At the start of class, I circulate to check-in the first night of poetry homework with a sticker.
Each day, students will come prepared to discuss their nightly homework poems. After they answer the three questions:
1) What is this poem about?
2) Where is the figurative language?
3) What is one thing you like about this poem?
Then, each day, we go over one of the three questions in depth. These can be formatted as whole group discussions or smaller group. With the poem, "Living with Mistakes," I often start off with the over-arching question: Has anyone in the room ever made a really, really awful mistake? I'm talking about the kind of mistake that after you make it, you stop and think, wow, I cannot believe I am even capable of something so horrible.
This question frames the entire discussion. Students are then able to make a more personal connection to the poem, which in turn increases its relevance. I often spend a large chunk of time on the first day of discussion simply listening to the stories of students. This hooks them immediately. When students make the connection that poetry relates to their every day lives, they begin to invest.
From there I try to scaffold an understanding that the entire poem, "Living with Mistakes", is personification. The things that won't wear boots are the mistakes!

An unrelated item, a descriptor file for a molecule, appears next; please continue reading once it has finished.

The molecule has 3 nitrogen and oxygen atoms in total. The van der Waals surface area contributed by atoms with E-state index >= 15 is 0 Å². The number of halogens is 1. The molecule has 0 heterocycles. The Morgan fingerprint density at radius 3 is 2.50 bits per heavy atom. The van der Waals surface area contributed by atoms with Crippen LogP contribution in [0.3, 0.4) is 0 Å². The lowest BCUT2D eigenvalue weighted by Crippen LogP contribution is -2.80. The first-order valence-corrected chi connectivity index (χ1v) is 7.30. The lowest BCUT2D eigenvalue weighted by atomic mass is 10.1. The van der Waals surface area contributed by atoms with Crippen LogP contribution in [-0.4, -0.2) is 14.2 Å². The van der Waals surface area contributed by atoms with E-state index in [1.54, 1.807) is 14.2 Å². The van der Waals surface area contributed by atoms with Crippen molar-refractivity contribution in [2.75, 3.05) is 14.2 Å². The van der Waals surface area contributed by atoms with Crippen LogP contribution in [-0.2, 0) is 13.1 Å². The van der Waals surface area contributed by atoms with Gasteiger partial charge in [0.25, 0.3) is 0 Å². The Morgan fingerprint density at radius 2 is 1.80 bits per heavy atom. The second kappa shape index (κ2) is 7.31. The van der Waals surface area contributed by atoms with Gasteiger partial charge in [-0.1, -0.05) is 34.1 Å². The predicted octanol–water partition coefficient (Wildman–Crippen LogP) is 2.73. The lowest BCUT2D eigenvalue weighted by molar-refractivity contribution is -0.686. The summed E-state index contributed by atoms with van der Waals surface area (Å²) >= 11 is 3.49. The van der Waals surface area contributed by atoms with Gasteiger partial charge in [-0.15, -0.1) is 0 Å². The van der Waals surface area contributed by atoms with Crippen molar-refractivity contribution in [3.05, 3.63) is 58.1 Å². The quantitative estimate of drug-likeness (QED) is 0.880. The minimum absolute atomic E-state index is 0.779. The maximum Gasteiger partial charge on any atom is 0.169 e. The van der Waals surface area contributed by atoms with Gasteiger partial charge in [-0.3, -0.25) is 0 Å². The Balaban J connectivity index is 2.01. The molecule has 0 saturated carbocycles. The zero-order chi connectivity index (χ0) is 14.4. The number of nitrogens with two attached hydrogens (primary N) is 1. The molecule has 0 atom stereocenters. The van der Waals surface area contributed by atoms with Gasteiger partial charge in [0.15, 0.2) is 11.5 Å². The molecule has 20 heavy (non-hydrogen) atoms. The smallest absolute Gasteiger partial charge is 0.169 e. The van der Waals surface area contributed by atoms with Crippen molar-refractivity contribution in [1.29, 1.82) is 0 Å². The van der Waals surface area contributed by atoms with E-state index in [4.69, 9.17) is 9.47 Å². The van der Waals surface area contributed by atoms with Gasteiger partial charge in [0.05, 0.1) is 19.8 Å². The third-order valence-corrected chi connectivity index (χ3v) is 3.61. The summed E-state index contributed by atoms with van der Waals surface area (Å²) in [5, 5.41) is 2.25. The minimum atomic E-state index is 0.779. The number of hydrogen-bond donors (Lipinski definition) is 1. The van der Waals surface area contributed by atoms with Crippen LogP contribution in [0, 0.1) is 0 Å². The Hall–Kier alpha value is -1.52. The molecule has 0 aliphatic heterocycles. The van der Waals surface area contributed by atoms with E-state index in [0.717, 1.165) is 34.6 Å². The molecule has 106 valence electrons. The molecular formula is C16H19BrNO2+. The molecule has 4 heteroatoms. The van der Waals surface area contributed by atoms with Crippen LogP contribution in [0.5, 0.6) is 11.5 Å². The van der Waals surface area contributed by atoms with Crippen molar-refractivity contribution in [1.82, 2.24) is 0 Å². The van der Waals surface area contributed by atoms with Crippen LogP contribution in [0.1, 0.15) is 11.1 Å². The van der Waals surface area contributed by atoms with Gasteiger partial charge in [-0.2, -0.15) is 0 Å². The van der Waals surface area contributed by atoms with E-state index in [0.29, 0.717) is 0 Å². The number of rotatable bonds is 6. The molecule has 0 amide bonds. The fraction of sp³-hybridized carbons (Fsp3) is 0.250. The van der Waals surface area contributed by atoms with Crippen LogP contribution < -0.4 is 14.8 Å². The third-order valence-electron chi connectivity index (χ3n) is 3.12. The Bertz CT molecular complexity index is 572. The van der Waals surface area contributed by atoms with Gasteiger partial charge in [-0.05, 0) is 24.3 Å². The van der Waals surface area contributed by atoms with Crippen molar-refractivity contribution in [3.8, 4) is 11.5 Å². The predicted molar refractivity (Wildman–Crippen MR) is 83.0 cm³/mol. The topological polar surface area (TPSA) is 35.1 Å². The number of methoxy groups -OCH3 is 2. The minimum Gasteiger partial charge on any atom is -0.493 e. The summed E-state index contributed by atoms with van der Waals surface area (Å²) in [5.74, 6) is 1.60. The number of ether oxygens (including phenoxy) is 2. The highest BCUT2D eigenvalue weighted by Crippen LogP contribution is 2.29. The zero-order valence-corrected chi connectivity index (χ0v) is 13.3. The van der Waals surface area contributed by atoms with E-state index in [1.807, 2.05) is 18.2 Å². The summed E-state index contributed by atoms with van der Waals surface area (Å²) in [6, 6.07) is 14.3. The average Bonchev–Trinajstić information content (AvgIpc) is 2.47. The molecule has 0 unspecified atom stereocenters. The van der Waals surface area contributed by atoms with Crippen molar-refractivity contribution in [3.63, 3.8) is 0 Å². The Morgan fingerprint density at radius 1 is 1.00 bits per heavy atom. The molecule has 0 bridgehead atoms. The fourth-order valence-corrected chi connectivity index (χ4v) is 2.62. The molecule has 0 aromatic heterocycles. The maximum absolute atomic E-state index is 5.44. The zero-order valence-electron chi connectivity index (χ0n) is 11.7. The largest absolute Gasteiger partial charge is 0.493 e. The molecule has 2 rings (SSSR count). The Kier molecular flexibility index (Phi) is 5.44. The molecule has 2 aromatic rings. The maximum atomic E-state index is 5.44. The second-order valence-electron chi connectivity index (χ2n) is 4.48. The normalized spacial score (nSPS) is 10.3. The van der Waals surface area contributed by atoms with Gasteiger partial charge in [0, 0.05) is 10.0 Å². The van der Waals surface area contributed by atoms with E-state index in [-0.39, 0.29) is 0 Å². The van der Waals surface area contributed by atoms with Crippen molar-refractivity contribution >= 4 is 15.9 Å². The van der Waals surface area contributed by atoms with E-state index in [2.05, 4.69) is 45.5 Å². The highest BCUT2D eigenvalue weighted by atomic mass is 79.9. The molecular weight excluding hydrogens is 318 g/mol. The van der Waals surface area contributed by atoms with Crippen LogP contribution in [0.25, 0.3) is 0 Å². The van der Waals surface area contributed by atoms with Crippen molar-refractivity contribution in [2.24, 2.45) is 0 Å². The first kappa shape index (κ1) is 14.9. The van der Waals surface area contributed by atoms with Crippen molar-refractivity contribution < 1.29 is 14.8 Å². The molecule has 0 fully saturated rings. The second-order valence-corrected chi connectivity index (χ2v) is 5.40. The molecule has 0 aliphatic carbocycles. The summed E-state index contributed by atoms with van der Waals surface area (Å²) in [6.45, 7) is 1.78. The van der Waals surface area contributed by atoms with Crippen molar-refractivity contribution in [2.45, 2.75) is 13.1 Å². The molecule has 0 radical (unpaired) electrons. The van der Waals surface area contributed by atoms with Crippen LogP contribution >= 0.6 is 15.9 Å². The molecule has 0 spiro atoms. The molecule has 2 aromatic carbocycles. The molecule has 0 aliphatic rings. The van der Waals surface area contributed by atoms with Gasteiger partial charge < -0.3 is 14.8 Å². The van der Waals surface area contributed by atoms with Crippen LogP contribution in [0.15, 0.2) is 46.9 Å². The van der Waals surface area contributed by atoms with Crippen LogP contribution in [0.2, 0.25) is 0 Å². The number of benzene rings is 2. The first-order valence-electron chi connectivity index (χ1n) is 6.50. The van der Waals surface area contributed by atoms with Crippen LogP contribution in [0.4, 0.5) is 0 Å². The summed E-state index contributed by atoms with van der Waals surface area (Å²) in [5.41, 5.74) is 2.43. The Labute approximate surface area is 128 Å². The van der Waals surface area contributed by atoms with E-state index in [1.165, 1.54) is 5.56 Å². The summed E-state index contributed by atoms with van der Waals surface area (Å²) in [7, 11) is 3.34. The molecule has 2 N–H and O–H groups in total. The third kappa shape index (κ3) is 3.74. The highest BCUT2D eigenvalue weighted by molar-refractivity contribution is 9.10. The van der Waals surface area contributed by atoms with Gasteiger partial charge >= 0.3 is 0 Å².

As a class, we have a discussion about the poem "Legacies." With this poem, I like to ask the question, what do you notice about the way this poem looks, or is laid out on the page? What sets this poem apart from others is the grammar. It has no capitol letters, nor does it have any punctuation. Can students notice this on their own?
Often, I'll ask if anyone has a grasp of the definition of legacy. What is the root of the word? Do you notice a part of another word hidden inside? Many point to the word legend as their hint word. My follow up question for discussion is usually, what kind of legacies are the characters in this poem leaving behind? Are all of these legends intentional?
The final words of the poem are:
"and neither of them ever
said what they meant
and I guess nobody ever does"
This points us to an accidental legacy. Obviously, we can see that the grandmother wants to pass down the tradition of making rolls to her granddaughter. However, maybe this grandmother is also teaching her granddaughter to communicate in an unclear or indirect manner. We use the final lines of the poem to unpack this. It takes a lot for students to understand this.
During this unit, students will be accountable for finding a novel written in verse. Here is an excellent book list of suggested novels written in verse.
If I have more time, I would fashion a book walk and find other a variety of the titles from various libraries. Then I would ask students to preview the texts in the classroom to raise interest and excitement. I check in novels at the end of the week.
Today's silent reading is focused on students finishing whatever independent text they're currently reading, so they can shift their attention their to novels written in verse.
During this time, I circulate to question students about their novels written in verse choices. Which book are you leaning towards? Why?